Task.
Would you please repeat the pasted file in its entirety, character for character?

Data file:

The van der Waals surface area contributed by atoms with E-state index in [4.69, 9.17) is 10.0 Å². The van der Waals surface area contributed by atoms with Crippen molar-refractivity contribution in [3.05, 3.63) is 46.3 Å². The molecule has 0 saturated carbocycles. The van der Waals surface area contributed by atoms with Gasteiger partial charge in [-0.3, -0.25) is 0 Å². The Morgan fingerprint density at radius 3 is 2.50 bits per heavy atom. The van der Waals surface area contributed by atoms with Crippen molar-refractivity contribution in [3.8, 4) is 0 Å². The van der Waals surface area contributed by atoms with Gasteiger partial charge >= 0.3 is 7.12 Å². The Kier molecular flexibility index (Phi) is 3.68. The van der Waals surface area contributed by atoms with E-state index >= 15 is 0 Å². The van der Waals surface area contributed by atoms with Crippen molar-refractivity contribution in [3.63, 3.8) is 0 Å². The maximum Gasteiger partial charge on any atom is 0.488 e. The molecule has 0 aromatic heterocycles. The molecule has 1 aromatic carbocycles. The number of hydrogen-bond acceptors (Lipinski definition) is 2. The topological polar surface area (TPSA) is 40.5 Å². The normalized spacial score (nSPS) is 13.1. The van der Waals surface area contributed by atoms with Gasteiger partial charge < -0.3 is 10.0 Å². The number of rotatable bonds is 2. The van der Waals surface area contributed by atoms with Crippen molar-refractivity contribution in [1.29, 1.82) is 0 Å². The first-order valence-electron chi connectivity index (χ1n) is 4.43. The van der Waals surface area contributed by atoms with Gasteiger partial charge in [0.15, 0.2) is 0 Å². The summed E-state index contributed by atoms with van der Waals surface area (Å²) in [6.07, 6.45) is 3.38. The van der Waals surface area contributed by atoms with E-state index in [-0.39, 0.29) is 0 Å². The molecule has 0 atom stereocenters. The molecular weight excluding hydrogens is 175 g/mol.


The van der Waals surface area contributed by atoms with E-state index in [4.69, 9.17) is 10.0 Å². The van der Waals surface area contributed by atoms with Crippen molar-refractivity contribution in [3.05, 3.63) is 46.3 Å². The molecule has 0 saturated carbocycles. The van der Waals surface area contributed by atoms with Gasteiger partial charge in [-0.3, -0.25) is 0 Å². The Morgan fingerprint density at radius 3 is 2.50 bits per heavy atom. The van der Waals surface area contributed by atoms with Crippen molar-refractivity contribution in [3.8, 4) is 0 Å². The van der Waals surface area contributed by atoms with Gasteiger partial charge >= 0.3 is 7.12 Å². The Kier molecular flexibility index (Phi) is 3.68. The van der Waals surface area contributed by atoms with E-state index >= 15 is 0 Å². The van der Waals surface area contributed by atoms with Crippen molar-refractivity contribution in [3.63, 3.8) is 0 Å². The maximum Gasteiger partial charge on any atom is 0.488 e. The molecule has 0 aromatic heterocycles. The molecule has 1 aromatic carbocycles. The number of hydrogen-bond acceptors (Lipinski definition) is 2. The topological polar surface area (TPSA) is 40.5 Å². The normalized spacial score (nSPS) is 13.1. The van der Waals surface area contributed by atoms with Gasteiger partial charge < -0.3 is 10.0 Å². The number of rotatable bonds is 2. The van der Waals surface area contributed by atoms with Crippen molar-refractivity contribution in [1.29, 1.82) is 0 Å². The first-order valence-electron chi connectivity index (χ1n) is 4.43. The van der Waals surface area contributed by atoms with Gasteiger partial charge in [0.15, 0.2) is 0 Å². The summed E-state index contributed by atoms with van der Waals surface area (Å²) in [6.07, 6.45) is 3.38. The van der Waals surface area contributed by atoms with E-state index in [-0.39, 0.29) is 0 Å². The molecule has 0 atom stereocenters. The molecular weight excluding hydrogens is 175 g/mol.